However, in the new proposed budget there is 1.4 billion for charter school funding, a private school 'choice' program, and a 'fund portability program' which is a new term for a voucher program. All that funding would be taken away from the public school system.

                The public school system has problems, but they are problems that can be fixed, especially in states that don't have a teachers' union (right to work states).

                However, getting rid of the public school system, which is DeVos' agenda, will no improve education in the United States, it will only make it worse.
                You sound like a teacher that is afraid of having to actually teach. Competition is good. The best teachers should be feted like rock stars and the best schools look like the house of God. The worst teachers should be digging ditches.

                Comment


                • #9
                  Originally posted by Naffenea View Post
                  You sound like a teacher that is afraid of having to actually teach. Competition is good. The best teachers should be feted like rock stars and the best schools look like the house of God. The worst teachers should be digging ditches.
                  Yet the problem of that approach is that it is not the best teachers who get rated the best but those who happen to get students perform best in the tests. Since that determines it all your 'best' teachers are not teaching the students for anything else than for the tests. Which doesn't actually produce good results in the real life...

                  https://en.wikipedia.org/wiki/Teaching_to_the_test
                  It is by caffeine alone I set my mind in motion, it is by the beans of Java that thoughts acquire speed. The hands acquire shaking, the shaking becomes a warning. It is by caffeine alone I set my mind in motion

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                  • #10
                    Originally posted by Naffenea View Post
                    You sound like a teacher that is afraid of having to actually teach. Competition is good. The best teachers should be feted like rock stars and the best schools look like the house of God. The worst teachers should be digging ditches.
                    That is a lousy, and very inaccurate, thing to say. I always taught and didn't rely on 'gee-whiz' material to get information across to the students. I also taught all four required subjects (math, English, history, and science). So, unless you have first-hand knowledge of teaching and how to teach, I would recommend that inaccurate pejorative personal comments should be left out of a conversation.

                    And the idea of 'competition' is not the point. The idea that the new education secretary is attempting to emasculate or get rid of public schools is the issue. Over 90 percent of the teachers that I worked with were excellent-dedicated, worked hard, and were for the students.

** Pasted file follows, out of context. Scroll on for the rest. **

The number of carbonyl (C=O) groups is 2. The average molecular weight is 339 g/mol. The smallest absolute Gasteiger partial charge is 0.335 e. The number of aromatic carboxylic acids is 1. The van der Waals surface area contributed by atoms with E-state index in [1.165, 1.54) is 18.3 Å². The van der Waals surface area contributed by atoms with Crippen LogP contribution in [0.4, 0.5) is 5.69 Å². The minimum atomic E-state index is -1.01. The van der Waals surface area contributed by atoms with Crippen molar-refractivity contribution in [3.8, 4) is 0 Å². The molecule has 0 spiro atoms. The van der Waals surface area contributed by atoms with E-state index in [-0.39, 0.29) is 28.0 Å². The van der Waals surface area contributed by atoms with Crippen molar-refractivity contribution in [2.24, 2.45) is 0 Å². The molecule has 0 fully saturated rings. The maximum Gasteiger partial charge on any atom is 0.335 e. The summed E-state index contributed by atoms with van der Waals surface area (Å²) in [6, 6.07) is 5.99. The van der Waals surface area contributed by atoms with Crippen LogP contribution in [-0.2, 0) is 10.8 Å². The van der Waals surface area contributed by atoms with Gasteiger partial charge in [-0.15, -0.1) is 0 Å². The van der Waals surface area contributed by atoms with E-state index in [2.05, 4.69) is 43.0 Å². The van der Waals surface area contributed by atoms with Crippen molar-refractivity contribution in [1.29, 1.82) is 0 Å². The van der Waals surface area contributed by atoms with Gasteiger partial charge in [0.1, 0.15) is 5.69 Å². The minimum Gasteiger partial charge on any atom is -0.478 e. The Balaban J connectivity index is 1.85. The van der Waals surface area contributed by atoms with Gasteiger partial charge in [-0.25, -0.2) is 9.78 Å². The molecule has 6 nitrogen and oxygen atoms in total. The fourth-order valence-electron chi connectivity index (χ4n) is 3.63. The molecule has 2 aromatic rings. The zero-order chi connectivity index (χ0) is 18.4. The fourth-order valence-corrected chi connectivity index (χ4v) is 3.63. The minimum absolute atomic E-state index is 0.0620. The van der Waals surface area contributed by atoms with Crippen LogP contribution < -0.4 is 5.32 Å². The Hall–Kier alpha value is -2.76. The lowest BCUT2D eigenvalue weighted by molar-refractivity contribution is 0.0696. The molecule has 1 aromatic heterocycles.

As I have said before, the main problem is the administrators. Too many of them do not know what they're doing and are not skilled in being an administrator or a teacher. The school principal is supposed to be the 'teacher's teacher' and if they don't have the experience level they cannot be expected to attempt to teach experienced teachers who are successful and have been on the platform for over ten years.

                    And the attempt at privatization, which includes the misguided idea of making schools a money-making concern, is against education in general disregarding what schools are supposed to be for. And the idea that Trump backs this idea is in itself a danger signal.

                    Comment


                    • #11
                      Originally posted by Nichols View Post
                      When did the SecEd say she was against public schools?
                      I would suggest that you take a look at Diane Ravitch's blog regarding education in the US.

                      She is an education historian and worked for both Democratic and Republican administrations in the Department of Education and is a professor emeritus.

                      She is also an excellent author on the subject and I highly recommend, if you are actually interested in American education, two of her books-Reign of Error and The Language Police.

                      Here are examples from her blog:

                      https://dianeravitch.net/2017/03/17/...ion-president/

                      https://dianeravitch.net/2017/03/17/...the-naysayers/

                      https://dianeravitch.net/2017/03/16/...cutive-orders/

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                      • #12
                        Originally posted by Nichols View Post
                        When did the SecEd say she was against public schools?
                        Both Trump and DeVos back the proposed bill HR 610, The Choices in Education Act. This bill will, if passed, negate the Elementary and Secondary Education Act of 1965. Further, it would repeal the nutritional standards of The Healthy and Hunger Free Kids Act of 2010. It would also give block funding to states to fund schools of all types.

                        The repeal of the 1965 act in itself should sound warning bells.